# Bounce Rate

In this article, we will define what is the Bounce Rate in Google Analytics 4 and explain how to track it with Rows.

## What is Bounce Rate

Bounce rate measures the percentage of visitors who leave a website after viewing only one page, without taking any further action. It's essentially the opposite of engagement rate.

A high bounce rate often indicates that visitors aren't finding what they're looking for or aren't compelled to explore your site further.

Before diving deep into how to track Bounce Rate, it's worth noting that there's a significant difference in how Google Analytics 4 (GA4) handles Bounce Rate vs its predecessor Google Analytics UA.

This change has caused some confusion in the analytics community, let's sort it out.

## How to compute Bounce Rate

Universal Analytics (UA) defined Bounce Rate as

(Number of Single-Page Sessions / Total Number of Sessions) * 100

A bounce in UA is any session with only a single interactive event, typically a single pageview. For example, if 100 out of 500 total sessions were single-page visits: Bounce Rate = (100 / 500) * 100 = 20%.

Examples of Bounced Sessions in UA include:

• A user who visits your website and immediately leaves.
• A user visits your website, stays an indefinite amount of time without interacting, then leaves.

On the contrary, GA4 focuses on Engagement Rate and defines bounces as the complementary metric: Bounce Rate = 1 - Engagement Rate.

To compute Engagement Rate you need to record the so-called engaged sessions, where the user:

• Stays on the page for 10 seconds or more
• Views more than one page
• Triggers a conversion event

For instance, if your engagement rate is 70%: Bounce Rate = (1 - 0.70) * 100 = 30%

GA4 considers any of the following as bounced session:

• A user who visits your website and immediately leaves.
• A user who stays for fewer than 10 seconds without interacting, then leaves.
• A user who stays for fewer than 10 seconds and interacts in some way, but does not trigger a second view or a conversion event.

To sum up, the 2 key differences between how UA and GA4 computes Bounce Rate are:

1. Timing: In UA, a session can last indefinitely and still count as a bounce if there's no interaction. In GA4, sessions lasting 10+ seconds are considered engaged, even without interaction.

2. Event handling: In UA, any interactive event prevents a bounce. In GA4, only conversion events or second view events prevent a bounce.

GA4's definition of Bounce Rate is broader and may result in lower Bounce Rates compared to UA for the same website.

## How to track Bounce Rate

1. Go to Reports > Engagement > Pages and screens

2. Look for the "Engagement rate" column

3. To get a bounce rate equivalent, subtract the engagement rate from 100%

For a more detailed analysis:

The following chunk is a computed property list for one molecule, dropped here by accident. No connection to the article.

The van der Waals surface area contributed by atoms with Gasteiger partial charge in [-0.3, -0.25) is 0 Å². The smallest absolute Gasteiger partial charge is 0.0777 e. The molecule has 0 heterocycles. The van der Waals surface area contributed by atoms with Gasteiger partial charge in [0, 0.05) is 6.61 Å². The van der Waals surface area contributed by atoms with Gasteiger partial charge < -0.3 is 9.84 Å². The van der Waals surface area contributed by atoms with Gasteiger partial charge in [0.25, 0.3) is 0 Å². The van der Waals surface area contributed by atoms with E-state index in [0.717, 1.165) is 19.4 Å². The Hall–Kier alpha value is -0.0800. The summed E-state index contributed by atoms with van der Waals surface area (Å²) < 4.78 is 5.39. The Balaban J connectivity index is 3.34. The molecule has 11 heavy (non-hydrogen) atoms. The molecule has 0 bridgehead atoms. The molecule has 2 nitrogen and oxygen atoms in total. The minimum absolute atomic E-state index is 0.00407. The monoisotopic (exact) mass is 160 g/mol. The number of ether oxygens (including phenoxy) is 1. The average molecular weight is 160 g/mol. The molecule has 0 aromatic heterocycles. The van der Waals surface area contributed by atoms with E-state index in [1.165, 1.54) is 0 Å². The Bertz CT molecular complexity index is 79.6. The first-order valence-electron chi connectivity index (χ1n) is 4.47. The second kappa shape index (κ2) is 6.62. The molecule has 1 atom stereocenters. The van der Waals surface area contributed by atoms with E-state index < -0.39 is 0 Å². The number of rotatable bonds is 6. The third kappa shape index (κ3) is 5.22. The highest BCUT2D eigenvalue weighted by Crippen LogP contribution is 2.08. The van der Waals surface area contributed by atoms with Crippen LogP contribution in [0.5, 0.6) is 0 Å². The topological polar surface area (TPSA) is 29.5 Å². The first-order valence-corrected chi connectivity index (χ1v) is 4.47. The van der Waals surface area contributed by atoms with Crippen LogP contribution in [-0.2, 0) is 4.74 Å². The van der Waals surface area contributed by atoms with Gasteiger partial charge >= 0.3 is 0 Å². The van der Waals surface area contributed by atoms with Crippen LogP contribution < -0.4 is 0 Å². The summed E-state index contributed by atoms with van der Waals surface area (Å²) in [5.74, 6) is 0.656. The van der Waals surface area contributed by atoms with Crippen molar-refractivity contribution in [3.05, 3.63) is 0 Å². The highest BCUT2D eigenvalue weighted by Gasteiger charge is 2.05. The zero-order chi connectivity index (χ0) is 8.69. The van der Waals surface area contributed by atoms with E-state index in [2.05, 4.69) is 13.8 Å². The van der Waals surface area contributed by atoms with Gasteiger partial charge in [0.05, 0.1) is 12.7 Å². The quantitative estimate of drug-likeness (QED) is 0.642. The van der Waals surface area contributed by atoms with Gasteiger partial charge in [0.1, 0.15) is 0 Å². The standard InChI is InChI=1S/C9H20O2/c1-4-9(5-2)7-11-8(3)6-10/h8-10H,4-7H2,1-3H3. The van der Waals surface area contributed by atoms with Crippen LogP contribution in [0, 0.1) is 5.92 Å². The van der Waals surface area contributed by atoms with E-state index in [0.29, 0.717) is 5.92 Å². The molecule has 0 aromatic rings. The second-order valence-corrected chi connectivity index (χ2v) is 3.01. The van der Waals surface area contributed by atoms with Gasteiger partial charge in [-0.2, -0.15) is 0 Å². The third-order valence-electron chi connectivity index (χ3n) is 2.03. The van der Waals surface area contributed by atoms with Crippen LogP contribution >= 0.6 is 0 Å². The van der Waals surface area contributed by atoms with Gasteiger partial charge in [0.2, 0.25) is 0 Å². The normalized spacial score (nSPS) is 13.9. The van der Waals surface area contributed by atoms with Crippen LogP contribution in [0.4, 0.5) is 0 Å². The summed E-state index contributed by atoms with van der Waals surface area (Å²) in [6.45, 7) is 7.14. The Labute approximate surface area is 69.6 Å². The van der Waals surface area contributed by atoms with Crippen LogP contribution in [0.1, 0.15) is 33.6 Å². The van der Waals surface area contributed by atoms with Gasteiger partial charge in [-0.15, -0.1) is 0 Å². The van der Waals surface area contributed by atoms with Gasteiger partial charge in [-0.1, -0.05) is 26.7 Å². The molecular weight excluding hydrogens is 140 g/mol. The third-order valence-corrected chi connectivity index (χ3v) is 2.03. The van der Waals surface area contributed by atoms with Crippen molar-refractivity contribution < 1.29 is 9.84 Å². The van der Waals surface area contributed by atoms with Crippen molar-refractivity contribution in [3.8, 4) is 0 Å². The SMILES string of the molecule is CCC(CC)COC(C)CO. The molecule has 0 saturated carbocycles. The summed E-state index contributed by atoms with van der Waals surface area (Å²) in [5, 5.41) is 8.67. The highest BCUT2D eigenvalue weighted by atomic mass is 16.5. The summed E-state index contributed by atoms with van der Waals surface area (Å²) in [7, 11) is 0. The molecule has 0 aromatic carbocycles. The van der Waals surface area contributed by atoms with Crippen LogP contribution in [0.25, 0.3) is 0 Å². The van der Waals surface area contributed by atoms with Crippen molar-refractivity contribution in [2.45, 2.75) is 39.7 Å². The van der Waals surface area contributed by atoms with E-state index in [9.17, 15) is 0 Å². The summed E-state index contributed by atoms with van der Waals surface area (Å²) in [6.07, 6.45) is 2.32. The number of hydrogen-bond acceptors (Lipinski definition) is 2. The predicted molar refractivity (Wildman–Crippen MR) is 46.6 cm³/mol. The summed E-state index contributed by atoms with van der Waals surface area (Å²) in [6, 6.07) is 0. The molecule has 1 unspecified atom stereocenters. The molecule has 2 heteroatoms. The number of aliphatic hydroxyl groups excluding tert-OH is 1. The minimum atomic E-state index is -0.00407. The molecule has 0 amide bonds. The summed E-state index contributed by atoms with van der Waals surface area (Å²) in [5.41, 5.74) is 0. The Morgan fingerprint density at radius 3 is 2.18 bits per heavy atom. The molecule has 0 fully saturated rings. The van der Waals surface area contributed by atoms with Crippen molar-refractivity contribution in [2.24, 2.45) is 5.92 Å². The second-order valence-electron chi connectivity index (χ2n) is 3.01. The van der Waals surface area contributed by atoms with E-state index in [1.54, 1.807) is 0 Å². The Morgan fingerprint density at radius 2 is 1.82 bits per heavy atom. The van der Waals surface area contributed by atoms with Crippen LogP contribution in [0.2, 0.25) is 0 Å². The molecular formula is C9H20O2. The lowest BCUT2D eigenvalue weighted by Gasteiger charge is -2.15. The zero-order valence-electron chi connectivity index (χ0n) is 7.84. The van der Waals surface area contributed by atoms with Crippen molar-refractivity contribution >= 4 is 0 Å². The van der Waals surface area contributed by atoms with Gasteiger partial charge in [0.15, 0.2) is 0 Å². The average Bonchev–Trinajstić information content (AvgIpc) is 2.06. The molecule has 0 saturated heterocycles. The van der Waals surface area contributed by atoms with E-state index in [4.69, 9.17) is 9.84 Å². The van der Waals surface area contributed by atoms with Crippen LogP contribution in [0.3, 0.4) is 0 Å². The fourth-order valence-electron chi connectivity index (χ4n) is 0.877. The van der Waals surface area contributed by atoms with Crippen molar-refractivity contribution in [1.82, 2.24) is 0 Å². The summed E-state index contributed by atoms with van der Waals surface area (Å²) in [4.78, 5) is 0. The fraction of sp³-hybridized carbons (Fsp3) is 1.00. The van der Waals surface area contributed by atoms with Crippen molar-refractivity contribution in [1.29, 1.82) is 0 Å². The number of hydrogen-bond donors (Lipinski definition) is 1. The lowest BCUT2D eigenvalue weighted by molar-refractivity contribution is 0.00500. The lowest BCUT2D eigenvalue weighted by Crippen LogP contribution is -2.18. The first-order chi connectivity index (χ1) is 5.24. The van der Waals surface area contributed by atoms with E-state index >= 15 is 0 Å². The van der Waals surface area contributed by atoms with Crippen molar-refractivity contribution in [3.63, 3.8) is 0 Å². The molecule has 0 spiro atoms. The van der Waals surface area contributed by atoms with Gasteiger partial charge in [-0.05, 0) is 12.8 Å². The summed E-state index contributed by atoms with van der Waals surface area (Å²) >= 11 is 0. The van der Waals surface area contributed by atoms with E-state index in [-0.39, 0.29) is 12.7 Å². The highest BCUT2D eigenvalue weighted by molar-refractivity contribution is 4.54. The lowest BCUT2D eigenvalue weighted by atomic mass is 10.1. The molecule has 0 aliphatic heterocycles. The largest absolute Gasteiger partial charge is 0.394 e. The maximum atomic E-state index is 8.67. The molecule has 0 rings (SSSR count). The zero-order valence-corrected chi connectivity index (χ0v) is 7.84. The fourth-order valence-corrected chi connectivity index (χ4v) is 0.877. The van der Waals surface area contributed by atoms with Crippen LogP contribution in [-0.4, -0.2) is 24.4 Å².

1. Use the Exploration tool in GA4
2. Create a custom report using metrics like "engaged sessions" and "sessions"
3. Calculate your own bounce rate equivalent using these metrics

As anticipated above, Google Analytics does not provide a direct way to display Bounce Rate. There is when Rows comes in, and leverages its spreadsheet foundation to provide a quicker and easier way to compute Bounce Rate.

## How to use Rows to track Bounce Rate

Rows is easiest way to access, transform and share your business data. It works 100% as a spreadsheet, but lets you bring live data from 50+ sources, including Bounce Rate, directly into your spreadsheet, thanks to built-in API integration.

This makes it extra easy to track and monitor your website engagement performance using regular spreadsheet tables and charts.

To get started, use our User Engagement Report:

1. Click on use template

3. The full data page contains several tables that break down the average engagement rate by device, OS, Browser, Session/Medium and Date.

The Full data page contains itself the Bounce Rate by date.

To visualize it on all the others, all you need to do is to click on the add column button +, and set the formula column using the =1 - Engagement Rate formula , as follows

Alternatively, you can build your report from scratch, using the Data Actions menu.

Start by opening a blank spreadsheet. Explore the Data Actions menu and look for Google Analytics 4

Select your Property. Rows offers several Recommended Reports (preset) that replicate the default tables in GA4. that often include Engaged Sessions as a key metric.

Alternatively you can build a custom one, including any combination of metrics and dimensions, as follows:

Rows comes also with 100+ templates specifically designed for marketing analytics, to offer you a head start on several analytics goals, including:

## Why to measure Bounce Rate

Bounce rate remains a valuable metric to have a quick look into your website performance. In particular, it help you:

1. Flag Content or Technical Issues: A high bounce rate might mean your content isn't meeting visitor expectations, or reveal technical issues, like slow load times or broken links. For example, if your landing page has a high bounce rate, it might not be delivering on the promises made in your ads.